Open Journal of Psychiatry
Vol.05 No.02(2015), Article ID:55343,2 pages

The Effectiveness of Neurofeedback Therapy in Craving of Methamphetamine Use

Peyman Hashemian

Psychiatry and Behavioral Sciences Research Center, Ibn-e-Sina Hospital, Faculty of Medicine , Mashhad University of Medical Sciences, Mashhad, Iran


Copyright © 2015 by author and Scientific Research Publishing Inc.

This work is licensed under the Creative Commons Attribution International License (CC BY).

Received 5 March 2015; accepted 29 March 2015; published 3 April 2015


Introduction: Relapse in methamphetamine dependency is one of the most difficult parts to treat. Therefore treatment of craving for usage is one of the essential sections of treatment in methamphetamine dependency (addiction). This study evaluates the effect of neurofeedback therapy on craving for use. Methods: In this study 20 male patient with methamphetamine dependency who diagnosed on the basis of DSM-V were selected. None of the patients had any psychiatric and neurologic disorder except addiction of methamphetamine. Patients were divided into 2 groups of 10. The first group has taken real neurofeedback therapy sessions while the second has undergone non-real neurofeedback (sham) therapy. Then the two groups have been compared with t-test. Result: The result shows that in the first group (real neurofeedback), craving for methamphetamine use has been decreased significantly whereas in the second group (non-real or sham), the decrease was not significant. Conclusion: Neurofeedback therapy is effective in treatment of craving for methamphetamine use.


Methamphetamine, Neurofeedback, Craving

1. Introduction

There are many studies showing the effectiveness of neurofeedback therapy in the remission of alcohol and substance dependency [1] - [6] .

Passini and colleagues (1977) [7] , Fahrion and his team (1992) [8] , and Peniston and Saxby (1995) [9] concluded that neurofeedback therapy was effective in alcoholic patient.

Goldberg and colleagues [10] in 1976 showed the effect of neurofeedback therapy (alpha conditioning) on patients with methadone dependency.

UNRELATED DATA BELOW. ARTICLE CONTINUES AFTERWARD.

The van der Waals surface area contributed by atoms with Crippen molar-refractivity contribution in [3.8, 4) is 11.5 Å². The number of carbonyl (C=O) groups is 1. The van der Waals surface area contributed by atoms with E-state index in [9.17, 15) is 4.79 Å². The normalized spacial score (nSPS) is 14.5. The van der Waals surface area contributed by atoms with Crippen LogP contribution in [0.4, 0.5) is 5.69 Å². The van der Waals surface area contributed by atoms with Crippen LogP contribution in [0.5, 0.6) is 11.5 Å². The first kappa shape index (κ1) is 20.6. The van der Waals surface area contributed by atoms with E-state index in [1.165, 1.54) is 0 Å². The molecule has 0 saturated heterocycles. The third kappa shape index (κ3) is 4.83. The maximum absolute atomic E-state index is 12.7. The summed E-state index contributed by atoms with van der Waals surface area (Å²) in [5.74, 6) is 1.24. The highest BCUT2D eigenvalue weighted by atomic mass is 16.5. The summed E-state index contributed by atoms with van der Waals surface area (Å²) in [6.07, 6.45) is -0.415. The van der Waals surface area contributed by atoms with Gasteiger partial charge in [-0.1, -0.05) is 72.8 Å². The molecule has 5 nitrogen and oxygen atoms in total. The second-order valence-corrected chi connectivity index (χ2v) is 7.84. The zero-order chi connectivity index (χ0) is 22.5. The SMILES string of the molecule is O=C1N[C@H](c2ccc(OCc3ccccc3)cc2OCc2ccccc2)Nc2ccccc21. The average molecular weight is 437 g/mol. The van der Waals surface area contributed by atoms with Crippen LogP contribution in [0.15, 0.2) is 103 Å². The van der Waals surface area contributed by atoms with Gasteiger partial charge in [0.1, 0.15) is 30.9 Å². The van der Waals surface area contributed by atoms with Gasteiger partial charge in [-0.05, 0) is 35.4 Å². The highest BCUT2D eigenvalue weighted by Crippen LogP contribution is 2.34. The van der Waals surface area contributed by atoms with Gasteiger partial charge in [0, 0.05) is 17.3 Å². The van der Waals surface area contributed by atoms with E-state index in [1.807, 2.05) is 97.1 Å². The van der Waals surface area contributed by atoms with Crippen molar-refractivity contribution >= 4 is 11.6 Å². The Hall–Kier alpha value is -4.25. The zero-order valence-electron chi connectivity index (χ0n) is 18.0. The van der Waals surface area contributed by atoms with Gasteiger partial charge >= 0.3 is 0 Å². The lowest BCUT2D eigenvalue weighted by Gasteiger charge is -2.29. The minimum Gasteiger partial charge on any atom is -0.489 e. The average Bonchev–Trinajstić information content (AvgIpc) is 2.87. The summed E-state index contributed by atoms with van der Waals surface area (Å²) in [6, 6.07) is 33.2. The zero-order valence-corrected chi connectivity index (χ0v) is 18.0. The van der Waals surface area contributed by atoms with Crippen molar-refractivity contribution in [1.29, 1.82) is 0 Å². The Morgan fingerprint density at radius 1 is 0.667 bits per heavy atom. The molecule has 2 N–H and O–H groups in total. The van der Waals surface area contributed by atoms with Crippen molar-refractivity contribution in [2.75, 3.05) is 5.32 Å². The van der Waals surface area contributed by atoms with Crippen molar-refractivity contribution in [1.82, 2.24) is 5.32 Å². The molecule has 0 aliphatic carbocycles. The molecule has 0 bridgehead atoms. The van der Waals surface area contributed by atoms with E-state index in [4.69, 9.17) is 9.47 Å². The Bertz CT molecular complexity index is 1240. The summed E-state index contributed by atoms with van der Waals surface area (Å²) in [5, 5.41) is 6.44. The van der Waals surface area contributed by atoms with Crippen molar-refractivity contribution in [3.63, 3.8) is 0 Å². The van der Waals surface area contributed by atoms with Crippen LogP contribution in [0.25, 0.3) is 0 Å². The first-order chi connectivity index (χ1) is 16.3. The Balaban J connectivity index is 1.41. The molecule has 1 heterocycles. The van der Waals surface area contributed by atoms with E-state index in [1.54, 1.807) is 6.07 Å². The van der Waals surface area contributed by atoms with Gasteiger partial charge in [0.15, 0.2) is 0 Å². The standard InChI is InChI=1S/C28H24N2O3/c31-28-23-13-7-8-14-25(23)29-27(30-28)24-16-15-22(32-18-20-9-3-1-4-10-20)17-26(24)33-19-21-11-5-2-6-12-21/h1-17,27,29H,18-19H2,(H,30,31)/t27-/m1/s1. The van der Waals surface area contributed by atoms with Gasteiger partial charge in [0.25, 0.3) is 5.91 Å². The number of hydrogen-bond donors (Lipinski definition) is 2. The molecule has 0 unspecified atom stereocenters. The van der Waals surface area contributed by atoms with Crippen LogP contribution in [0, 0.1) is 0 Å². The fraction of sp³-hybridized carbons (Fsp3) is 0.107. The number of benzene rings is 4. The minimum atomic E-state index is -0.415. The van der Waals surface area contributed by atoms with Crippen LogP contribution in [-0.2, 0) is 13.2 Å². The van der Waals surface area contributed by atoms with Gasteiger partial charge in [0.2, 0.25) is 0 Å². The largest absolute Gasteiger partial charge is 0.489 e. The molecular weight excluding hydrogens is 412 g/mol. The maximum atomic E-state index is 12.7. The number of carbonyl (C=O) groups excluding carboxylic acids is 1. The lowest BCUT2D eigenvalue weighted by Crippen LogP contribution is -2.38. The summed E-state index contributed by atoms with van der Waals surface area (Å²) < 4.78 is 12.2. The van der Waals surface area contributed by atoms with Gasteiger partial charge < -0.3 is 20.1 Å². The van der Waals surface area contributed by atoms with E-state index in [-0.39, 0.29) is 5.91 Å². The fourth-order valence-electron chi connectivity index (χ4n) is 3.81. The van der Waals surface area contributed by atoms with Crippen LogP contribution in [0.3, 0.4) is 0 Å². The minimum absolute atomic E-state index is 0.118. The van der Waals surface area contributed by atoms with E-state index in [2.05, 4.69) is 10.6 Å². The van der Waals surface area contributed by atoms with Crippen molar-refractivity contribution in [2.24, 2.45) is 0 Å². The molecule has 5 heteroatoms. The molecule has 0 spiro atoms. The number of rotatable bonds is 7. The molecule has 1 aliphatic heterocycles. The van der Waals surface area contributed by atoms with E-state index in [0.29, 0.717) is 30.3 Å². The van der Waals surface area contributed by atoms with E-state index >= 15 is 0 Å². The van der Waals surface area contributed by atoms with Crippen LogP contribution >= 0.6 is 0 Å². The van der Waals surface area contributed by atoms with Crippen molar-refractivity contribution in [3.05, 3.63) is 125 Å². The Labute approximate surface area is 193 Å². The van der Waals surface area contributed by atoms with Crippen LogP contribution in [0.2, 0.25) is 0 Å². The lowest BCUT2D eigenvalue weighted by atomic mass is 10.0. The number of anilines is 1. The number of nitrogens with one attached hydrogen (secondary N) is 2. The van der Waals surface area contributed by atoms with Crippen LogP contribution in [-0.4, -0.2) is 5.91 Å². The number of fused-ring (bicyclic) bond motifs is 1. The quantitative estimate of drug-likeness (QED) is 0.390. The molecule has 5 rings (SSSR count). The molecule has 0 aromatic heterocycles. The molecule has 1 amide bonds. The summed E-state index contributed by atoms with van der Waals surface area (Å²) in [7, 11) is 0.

In 1989, Peniston and Kulkosky [11] showed similar result in patients with alcohol dependency.

Kelley (1997) [12] and Kaiser and colleagues (1999) [13] evaluated the effect of alpha/theta training in alcoholic patient within a 9-month period and resulted in marked decrease of relapse. Bodehnamer and Callaway [14] have extended the follow-up of peniston protocol result in 2003. Raymond and colleagues [15] in 2005 showed more avoidance and remission in patients who took neurofeedback therapy sessions. Several studies have been done on alpha/theta protocol on Pz or P4 [15] [16] .

The objective of this study is to find out the effect of neurofeedback therapy on methamphetamine craving on Pz region.

2. Method

This study is clinical trial with 20 male patients who were referred to Ebne-Sina Hospital in Mashhad, Iran. They were selected by psychiatrist using convenience sampling and then divided into two groups of 10 after matching age and IQ. The first group consisting of 10 has undergone real neurofeedback therapy and the second group has undergone non-real neurofeedback therapy (sham). Each patient took 10 sessions of 30 minutes neurofeedback therapy. Theta/Alpha enhancement has been done on Pz region with protocol of unipolar in the two groups. DDQ (Desire for drug questionnaire) is used for measurement of craving [17] . Validity and reliability of this questionnaire have been checked in Iranian population [18] [19] .

Paired t-test was used to compare data using SPSS software, version 20.

3. Result

The following table shows the descriptive statistical analysis of change in craving in the two groups (Table 1).

The difference between pre-test to post-test within each group were measured and compared with paired t- test (Table 2).

As seen in Table 2, the craving for methamphetamine use from 1st session to 10th session was significantly decreased in real neurofeedback group (p < 0.005), whereas the decrease was not significant in non-real group.

4. Discussion

This study shows that theta/alpha enhancement (Deep Relaxation) in Pz region significantly reduces craving for use of methamphetamine.

This study shows the positive effect of neurofeedback therapy in craving for methamphetamine use as it was for other substance or alcohol use in other researches [1] -[15] .

5. Conclusion

Theta/Alpha enhancement protocol (Deep Relaxation) in neurofeedback therapy in Pz region is an effective method for treatment of Methamphetamine craving.

Table 1. Descriptive statistical analysis of change in craving in each group.

Table 2. Comparison of craving between the two groups.


This study has been performed on male patients. Researches on female subjects and their comparison are suggested.


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